According to Seed Daily, salicornia is the succulent in question here, and it is already being used as a salt replacement for burger patties.

Tina Siegismund, head of marketing and innovation at UAE-based Global Food Industries, a frozen food manufacturer, said that "you have the salty flavor with less sodium, but you also have other benefits."

Salicornia is able to reduce sodium by up to 40% in the company's burgers, which are made with chicken and quinoa among other ingredients.

The plant, which is native to North America, Europe and some parts of Africa and Asia, can be grown in the inhospitable environment of the Arabian Desert.

Beside all this, Siegismund claims that is also has anti-bacterial and anti-inflammatory properties.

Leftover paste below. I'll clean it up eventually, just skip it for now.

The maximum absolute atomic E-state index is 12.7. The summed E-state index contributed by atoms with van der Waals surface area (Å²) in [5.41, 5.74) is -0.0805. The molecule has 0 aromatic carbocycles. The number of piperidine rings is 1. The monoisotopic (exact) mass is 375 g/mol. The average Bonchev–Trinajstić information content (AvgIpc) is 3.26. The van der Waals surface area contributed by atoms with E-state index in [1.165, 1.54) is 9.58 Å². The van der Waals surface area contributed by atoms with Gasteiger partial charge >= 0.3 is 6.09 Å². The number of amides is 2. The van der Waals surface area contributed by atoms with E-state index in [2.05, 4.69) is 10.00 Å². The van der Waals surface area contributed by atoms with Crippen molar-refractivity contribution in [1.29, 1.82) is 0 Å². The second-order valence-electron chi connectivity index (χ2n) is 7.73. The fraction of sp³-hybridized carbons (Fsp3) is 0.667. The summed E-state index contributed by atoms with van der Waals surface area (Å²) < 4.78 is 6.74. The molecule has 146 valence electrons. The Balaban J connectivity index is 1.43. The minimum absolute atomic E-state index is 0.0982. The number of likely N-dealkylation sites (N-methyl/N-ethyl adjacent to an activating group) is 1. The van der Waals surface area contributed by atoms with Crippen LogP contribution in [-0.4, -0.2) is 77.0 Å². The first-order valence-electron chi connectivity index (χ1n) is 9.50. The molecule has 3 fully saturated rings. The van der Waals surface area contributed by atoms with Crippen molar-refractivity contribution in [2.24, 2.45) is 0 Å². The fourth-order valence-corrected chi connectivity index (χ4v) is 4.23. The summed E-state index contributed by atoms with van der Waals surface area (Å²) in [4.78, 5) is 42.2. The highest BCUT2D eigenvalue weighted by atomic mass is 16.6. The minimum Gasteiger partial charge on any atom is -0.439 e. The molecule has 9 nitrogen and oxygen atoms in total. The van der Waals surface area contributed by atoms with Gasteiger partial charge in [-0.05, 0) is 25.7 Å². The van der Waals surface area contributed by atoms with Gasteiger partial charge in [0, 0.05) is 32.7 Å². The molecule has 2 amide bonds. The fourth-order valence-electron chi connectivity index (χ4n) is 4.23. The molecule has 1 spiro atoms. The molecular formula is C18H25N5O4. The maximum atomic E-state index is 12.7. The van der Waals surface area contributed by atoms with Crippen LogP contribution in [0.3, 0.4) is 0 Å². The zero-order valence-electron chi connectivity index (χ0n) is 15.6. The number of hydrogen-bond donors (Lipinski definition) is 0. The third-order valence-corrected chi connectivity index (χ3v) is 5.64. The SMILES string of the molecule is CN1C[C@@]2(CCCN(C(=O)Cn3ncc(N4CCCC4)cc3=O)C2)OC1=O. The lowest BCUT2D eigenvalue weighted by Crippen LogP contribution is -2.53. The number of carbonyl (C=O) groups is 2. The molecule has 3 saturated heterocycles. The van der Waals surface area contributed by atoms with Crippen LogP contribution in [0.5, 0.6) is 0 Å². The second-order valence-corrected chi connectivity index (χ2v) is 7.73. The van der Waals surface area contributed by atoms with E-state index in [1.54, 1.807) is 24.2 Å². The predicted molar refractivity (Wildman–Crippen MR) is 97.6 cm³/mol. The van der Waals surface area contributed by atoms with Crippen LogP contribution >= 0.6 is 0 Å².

Although agriculture only accounts for one percent of the UAE's GDP, salicornia is being cultivated since last year more as an experiment, using brine from desalinization plants in the country.

Augusto Becerra Lopez-Lavalle, chief scientist at the Dubai-based International Center for Biosaline Agriculture (ICBA), said that "we went from... building this prototype, to piloting at scale with eight farmers, and now the question is how to scale up."

He believes that salicornia could "become a really important food ingredient."

"If there is an economic value and the production system is developed for this, it can become a replacement for salt and any other micronutrients that are added today artificially to processed food", he explained.